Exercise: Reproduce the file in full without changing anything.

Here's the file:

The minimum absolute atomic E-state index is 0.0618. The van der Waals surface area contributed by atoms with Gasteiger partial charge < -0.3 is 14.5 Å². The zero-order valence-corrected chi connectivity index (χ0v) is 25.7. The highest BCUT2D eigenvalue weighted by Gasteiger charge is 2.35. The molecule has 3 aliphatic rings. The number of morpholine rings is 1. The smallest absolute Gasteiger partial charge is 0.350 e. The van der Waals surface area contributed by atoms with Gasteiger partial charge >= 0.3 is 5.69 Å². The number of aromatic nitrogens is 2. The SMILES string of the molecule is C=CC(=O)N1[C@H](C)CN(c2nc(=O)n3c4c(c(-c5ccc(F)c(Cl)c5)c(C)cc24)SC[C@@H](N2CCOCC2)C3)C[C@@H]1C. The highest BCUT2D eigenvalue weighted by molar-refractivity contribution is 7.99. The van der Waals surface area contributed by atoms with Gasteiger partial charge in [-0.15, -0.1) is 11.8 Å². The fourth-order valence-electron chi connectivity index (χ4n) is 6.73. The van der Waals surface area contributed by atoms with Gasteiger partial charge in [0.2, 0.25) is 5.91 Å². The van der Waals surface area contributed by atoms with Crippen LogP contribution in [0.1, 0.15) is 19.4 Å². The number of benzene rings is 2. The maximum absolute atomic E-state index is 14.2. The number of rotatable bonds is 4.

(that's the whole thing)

The minimum absolute atomic E-state index is 0.0618. The van der Waals surface area contributed by atoms with Gasteiger partial charge < -0.3 is 14.5 Å². The zero-order valence-corrected chi connectivity index (χ0v) is 25.7. The highest BCUT2D eigenvalue weighted by Gasteiger charge is 2.35. The molecule has 3 aliphatic rings. The number of morpholine rings is 1. The smallest absolute Gasteiger partial charge is 0.350 e. The van der Waals surface area contributed by atoms with Gasteiger partial charge >= 0.3 is 5.69 Å². The number of aromatic nitrogens is 2. The SMILES string of the molecule is C=CC(=O)N1[C@H](C)CN(c2nc(=O)n3c4c(c(-c5ccc(F)c(Cl)c5)c(C)cc24)SC[C@@H](N2CCOCC2)C3)C[C@@H]1C. The highest BCUT2D eigenvalue weighted by molar-refractivity contribution is 7.99. The van der Waals surface area contributed by atoms with Gasteiger partial charge in [-0.15, -0.1) is 11.8 Å². The fourth-order valence-electron chi connectivity index (χ4n) is 6.73. The van der Waals surface area contributed by atoms with Gasteiger partial charge in [0.2, 0.25) is 5.91 Å². The van der Waals surface area contributed by atoms with Crippen LogP contribution in [0.1, 0.15) is 19.4 Å². The number of benzene rings is 2. The maximum absolute atomic E-state index is 14.2. The number of rotatable bonds is 4.